This is still not a review but we might be getting close... or not. Anyway, Overkill/Starbreeze's PR sent out some review copies of the game to Gaming Blend's staff and we've taken the opportunity to play the game and enjoy some bits. One of the things that really stands out is the AI... yes, the AI.
I recently wrote about Warframe and one of the things I really liked about that game was the AI. We've come to a point in gaming where we should have better AI but it's usually sacrificed due to console memory limitations. Games ported to PC suffer the same problems that the console game does and then we're stuck in a circle-jerk of poor enemy AI.
Thankfully, Overkill learned from their mistakes with the first game, where the AI was just an excuse to work as a bullet sponge for the heisters. Never once did they feel challenging or as if they were adapting to your tactics. It was all basically the same thing over and over again and it was like being stuck in a Call of Duty mission where you just defended one area after another for a set period of time against AI who sponged up more and more bullets. The artificial difficulty conundrum.
Overkill overhauled the experience in the second game. The AI isn't just about artificially getting more difficult (i.e., sponging up more bullets and having better accuracy) instead the AI ratchets up the numbers and then uses that advantage tactically... yes, tactically.
First let's add a bit of context as to why the AI is done well: before anything “goes south” in Payday 2 you're usually dealing with mall cops, guards or bouncers. These low-levels aren't much of a threat if you deal with them quickly and efficiently. If you give them an inch to shoot at you or arrest you, they will. You can easily kill, suppress or intimidate the low-level opposition if you have the right skills, which is pretty cool.
Moving up the ladder, you have the patrol cops – these guys don't get intimidated quite as easily and they will try to put up a fight. The cool part about the patrol cops is that these guys can be suppressed if you have the right kind of gun. Shoot at them and keep them at a distance and you can buy yourself some time. They're unlikely to advance unless they attempt to flank you, but again so long as you keep them in your sights and fire their way, they're unlikely to move in on you.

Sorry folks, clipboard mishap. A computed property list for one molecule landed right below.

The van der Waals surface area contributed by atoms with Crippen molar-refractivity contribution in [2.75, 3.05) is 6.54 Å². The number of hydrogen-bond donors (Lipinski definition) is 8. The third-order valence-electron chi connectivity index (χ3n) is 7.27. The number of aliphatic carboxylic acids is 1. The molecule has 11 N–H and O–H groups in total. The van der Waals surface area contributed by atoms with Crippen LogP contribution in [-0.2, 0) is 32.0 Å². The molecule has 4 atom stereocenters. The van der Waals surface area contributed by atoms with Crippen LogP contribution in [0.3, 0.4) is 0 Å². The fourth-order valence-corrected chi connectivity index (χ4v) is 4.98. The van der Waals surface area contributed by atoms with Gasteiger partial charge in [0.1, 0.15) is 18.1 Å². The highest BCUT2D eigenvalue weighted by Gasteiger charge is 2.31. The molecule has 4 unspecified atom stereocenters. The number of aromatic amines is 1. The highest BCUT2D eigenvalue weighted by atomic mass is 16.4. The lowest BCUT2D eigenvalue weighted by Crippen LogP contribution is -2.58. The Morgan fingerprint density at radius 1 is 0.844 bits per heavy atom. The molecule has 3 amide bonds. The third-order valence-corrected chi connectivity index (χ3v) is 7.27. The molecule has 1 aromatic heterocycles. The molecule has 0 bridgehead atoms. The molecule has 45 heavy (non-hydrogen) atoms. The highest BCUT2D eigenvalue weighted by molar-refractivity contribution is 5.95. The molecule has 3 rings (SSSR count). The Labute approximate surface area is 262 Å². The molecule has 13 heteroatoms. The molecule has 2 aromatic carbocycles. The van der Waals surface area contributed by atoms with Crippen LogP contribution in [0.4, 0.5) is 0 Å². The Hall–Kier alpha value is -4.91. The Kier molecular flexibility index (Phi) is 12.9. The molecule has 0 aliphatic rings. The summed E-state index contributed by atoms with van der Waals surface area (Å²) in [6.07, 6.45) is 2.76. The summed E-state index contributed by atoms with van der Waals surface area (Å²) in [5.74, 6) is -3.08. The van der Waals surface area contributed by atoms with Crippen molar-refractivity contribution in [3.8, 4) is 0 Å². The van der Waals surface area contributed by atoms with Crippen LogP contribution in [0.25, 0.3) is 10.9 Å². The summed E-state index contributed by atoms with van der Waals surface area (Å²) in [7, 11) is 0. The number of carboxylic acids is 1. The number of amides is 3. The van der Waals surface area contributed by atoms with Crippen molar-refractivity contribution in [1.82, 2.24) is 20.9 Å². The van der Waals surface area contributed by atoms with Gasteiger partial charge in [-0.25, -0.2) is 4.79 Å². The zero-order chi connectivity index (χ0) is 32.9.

The SWAT, rescue units, snipers and heavily armed police are a completely different story. These guys will mobilize on your arse and attempt to flank you. If you're not careful just one of these guys can take you down... yep, just one. Suppressing them is extremely difficult unless you have two people keeping them under fire and they're not afraid to toss down smoke or use gas and then rush you. What's more is that these guys will pull a Max Payne on you and dive out or roll out of the way before you can nail a headshot, making them both deadly on the sights and a pain to shoot. This is how AI should be done.
The tension factors of dealing with the higher-tier guys is off the charts, but Overkill actually made a bit of a chess game out of the higher-end police forces that changes their tactics: hostages.
As long as you have hostages and you keep them in your sights (and you don't accidentally kill them) it forces the police's hand. They can't necessarily rush you from all sides without risking injuring the hostages. Players also don't want the hostages injured lest they incur some steep penalties. The more hostages you have the more you force the police to use alternative methods for storming the gates.
Of course, while you're trying to attend to hostages and prevent the rescue units from recovering them, you run the very dangerous risk of holding up your teammates with completing their mission. It's a fine balancing act of risks versus rewards. As I mentioned, it turns into a tactical chess game where players have to think on the fly and use their wits and ironsights to their advantage.
I still haven't made it to the top-tier levels yet, so I can't comment on what the AI is like at that point, but so far the game has offered up the kind of challenge I was hoping Overkill Software would provide. For those of you who played the original Payday: The Heist and felt the AI needed to be rectified... well, it's been rectified.